There are many other advantages that go with cloud computing’s success. For one, cloud computing doesn’t need high-tech expertise, users can simply use it as the cheap convenient and more secure option. Thus it’s more popular for small businesses. According to a recent report by Gartner, the number of businesses putting their offices in the cloud is rising substantially. “While 8 percent of business people were using cloud office systems at the start of 2013, we estimate this number will grow to 695 million users by 2022, to represent 60%.”

Moreover, not only is the productivity of businesses positively influenced by this ready technology, by adopting a globally available service in regions where infrastructure is lacking could prove futile as both large and small companies and governments can benefit from the cloud. The same way a child in Ethiopia has access to quality education via his mobile that’s available to a child in California, a small business has access to the same services a big business in California would have.

Opening up broader markets

Also, apart from collaboration and cooperation, cloud computing has the potential of making services more transparent and reaching new audiences for potential startups. Organizations can create a network of offline clouds that people within can access for free, and without going online. The host can then simply refresh and update the content every now and then.

It opens up doors for areas such as elearning, ehealth and egovernance for instance. Investing in something like elearning could prove to be very fruitful. According to a report by Ambient Insight which represents research from a handful of African countries– elearning has seen one of the highest market growth rates in Africa since 2011. This present a massive opportunity for potential ventures. Using available technology like the cloud, a startup like South African based Edge Campus provides a service that is specifically designed to help simplify assessment processes for teachers across the African continent.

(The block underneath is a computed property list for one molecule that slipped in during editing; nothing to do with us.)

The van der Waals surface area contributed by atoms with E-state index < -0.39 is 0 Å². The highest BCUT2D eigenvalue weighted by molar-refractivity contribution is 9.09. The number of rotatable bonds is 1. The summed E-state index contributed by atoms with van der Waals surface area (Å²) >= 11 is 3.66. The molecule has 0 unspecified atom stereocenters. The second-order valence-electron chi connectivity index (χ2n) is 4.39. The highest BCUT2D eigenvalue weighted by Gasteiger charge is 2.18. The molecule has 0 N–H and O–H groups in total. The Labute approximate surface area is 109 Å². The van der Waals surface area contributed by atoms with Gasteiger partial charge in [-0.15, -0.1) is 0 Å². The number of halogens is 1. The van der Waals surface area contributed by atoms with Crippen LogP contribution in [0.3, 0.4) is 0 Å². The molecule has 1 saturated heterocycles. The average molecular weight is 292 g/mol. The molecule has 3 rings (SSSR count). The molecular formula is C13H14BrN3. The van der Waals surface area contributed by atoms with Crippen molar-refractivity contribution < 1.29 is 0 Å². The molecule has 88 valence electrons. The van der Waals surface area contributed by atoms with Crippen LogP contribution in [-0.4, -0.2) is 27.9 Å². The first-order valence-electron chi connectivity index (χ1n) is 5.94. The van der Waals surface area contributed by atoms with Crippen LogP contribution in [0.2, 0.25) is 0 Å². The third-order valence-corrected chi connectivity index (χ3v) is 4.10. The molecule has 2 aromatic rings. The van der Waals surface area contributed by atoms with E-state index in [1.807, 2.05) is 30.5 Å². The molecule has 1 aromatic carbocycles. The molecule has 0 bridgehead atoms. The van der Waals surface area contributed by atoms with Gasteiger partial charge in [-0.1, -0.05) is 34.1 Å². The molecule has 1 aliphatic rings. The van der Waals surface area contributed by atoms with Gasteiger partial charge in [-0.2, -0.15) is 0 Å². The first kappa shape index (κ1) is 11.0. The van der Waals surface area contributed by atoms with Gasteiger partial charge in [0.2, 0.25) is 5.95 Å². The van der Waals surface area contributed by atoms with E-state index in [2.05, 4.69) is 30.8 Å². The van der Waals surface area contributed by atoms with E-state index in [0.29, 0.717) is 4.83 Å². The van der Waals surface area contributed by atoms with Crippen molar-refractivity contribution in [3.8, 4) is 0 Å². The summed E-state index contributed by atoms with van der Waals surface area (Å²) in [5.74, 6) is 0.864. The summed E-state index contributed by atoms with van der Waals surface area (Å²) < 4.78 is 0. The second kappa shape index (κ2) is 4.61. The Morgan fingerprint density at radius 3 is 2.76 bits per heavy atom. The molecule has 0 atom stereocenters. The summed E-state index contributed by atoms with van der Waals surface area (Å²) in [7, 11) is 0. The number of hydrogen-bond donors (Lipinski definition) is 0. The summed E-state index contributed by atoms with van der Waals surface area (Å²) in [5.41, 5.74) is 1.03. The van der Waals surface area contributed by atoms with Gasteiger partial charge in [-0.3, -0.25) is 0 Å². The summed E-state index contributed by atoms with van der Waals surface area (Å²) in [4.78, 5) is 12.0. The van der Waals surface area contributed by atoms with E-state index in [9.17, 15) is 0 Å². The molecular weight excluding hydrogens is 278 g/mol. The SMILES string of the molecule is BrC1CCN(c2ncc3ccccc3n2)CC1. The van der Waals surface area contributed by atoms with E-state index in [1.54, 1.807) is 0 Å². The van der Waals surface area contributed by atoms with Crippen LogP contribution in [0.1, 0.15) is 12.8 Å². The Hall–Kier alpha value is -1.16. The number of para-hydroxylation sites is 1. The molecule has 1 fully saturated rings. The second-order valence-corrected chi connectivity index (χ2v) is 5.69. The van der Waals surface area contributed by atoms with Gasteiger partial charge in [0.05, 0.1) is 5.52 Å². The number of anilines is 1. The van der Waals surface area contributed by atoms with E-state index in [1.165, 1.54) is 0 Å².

Which markets could also gain from using the cloud? Well, the sky’s the limit– and it’s better reached via the cloud.

If you are more interested in this topic, keep a lookout for the Cloud Computing and Information Security Conference (CCISC) that will be hosted in Harare, Zimbabwe 24-26 July. The conference will bring “together Southern African enterprises, telecommunications players, and innovative and agile service providers/vendors from the IT world.” Areas of topics to be discussed are business transformation through the cloud, Africa’s readiness in the uptake and adoption of cloud technology, current and projected trends in information security and implications for, business continuity planning and integrating information security with world-class physical security.

Jacques Coetzee: Staff Reporter